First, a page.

The Basics of Wine – Demystifying the World of Wine Part I

For many Americans, wine is a subject that fills them with undue anxiety and apprehension. We’ve been scared away from the wine world because we fear that we will make a “wrong” choice. Many restaurant goers shy away from looking at a wine list fearing that they will pick a bad wine, or a wine that you shouldn’t drink with their particular meal. Well, I’m here to help demystify the wine world in the hopes that everyone will learn how to appreciate this beautiful drink.

Let’s start off with the basics. When most people say “wine” they mean wine made from grapes. Wine is essentially a term that describes fermented fruit juice, so under that banner you could include wines made from a wide variety of fruits. People have made everything from strawberry wine to apple and even peach wine. In general though, when people talk about wine, they are talking about grape wine.

Wine could not be a simpler concept. Grapes are harvested when they are ripe, i.e. full of sugar, and then they are pressed in order to extract their juice. This juice is then allowed to ferment for a given amount of time. Fermentation is essentially a process whereby the sugars present in the grape juice transform into alcohol. If the grapes are particularly high in sugar content, then the resultant wine could be very high in alcohol content. California wines are often described as “fruit bombs” and as “big” precisely because they are made from sugar-heavy grapes and then allowed to ferment fully, i.e. all of the present sugars are allowed to turn into alcohol. The resultant wines are therefore very strong (think 14 percent alcohol or more!) and often complex in flavor. Though one potential drawback of these big wines is that the alcohol component completely overwhelms all of the other flavors, viz. all you taste is the alcohol.

Grape juice that is allowed to ferment completely, that is one in which all of the sugars are allowed to convert to alcohol, is considered a “dry” wine. There is no more residual sugar left in the wine, and so the wine will not have a “sweet” taste. Some wines are meant to be sweet and so the wine makers stop the fermentation process before the sugars have completely converted. Depending on how much sugar is left in the wine, it may be considered a sweet wine or merely an “off dry” wine. One way to tell if a wine is sweet or not is to look at the label and determine the alcohol content. A dry wine will have an alcohol content of about 12 percent and up. An off-dry wine will generally have an alcohol content of around seven to nine percent, and a sweet wine will have an alcohol content below seven percent.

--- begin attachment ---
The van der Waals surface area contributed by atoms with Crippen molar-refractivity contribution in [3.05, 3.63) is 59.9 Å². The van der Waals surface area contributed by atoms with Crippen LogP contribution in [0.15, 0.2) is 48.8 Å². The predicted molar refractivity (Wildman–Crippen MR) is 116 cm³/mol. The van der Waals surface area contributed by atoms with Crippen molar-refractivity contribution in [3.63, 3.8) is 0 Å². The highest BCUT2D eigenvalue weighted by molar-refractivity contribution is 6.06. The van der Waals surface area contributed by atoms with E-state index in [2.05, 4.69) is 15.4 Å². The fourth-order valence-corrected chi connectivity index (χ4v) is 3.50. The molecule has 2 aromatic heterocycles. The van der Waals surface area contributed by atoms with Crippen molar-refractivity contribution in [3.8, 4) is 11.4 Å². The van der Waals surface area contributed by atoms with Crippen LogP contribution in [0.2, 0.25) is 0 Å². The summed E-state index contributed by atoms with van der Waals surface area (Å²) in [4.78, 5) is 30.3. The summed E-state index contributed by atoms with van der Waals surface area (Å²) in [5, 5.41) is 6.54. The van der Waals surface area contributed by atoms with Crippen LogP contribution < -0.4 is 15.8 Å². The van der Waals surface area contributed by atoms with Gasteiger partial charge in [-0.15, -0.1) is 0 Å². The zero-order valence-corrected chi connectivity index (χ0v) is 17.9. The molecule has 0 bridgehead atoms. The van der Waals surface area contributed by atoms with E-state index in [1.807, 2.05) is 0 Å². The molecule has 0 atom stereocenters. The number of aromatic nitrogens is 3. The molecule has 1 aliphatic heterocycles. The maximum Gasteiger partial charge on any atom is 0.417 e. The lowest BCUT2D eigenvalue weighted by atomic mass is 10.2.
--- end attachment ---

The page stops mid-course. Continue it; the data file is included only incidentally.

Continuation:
Sweet wines are often drunk as either an aperitif or as a dessert accompaniment. Many people enjoy a nice sweet wine with food, however, and it certainly isn’t “wrong” to order a nice German Riesling with your spicy Asian spring rolls for example. The main thing to remember about drinking wine is that you have to listen to your taste buds. Don’t think about the wine label. Don’t think about what someone told you to drink, and don’t think about how much the wine costs. Try a wide variety of wines from different countries and at different price levels. This is truly the only way that you will start to learn which types of wines appeal to you.

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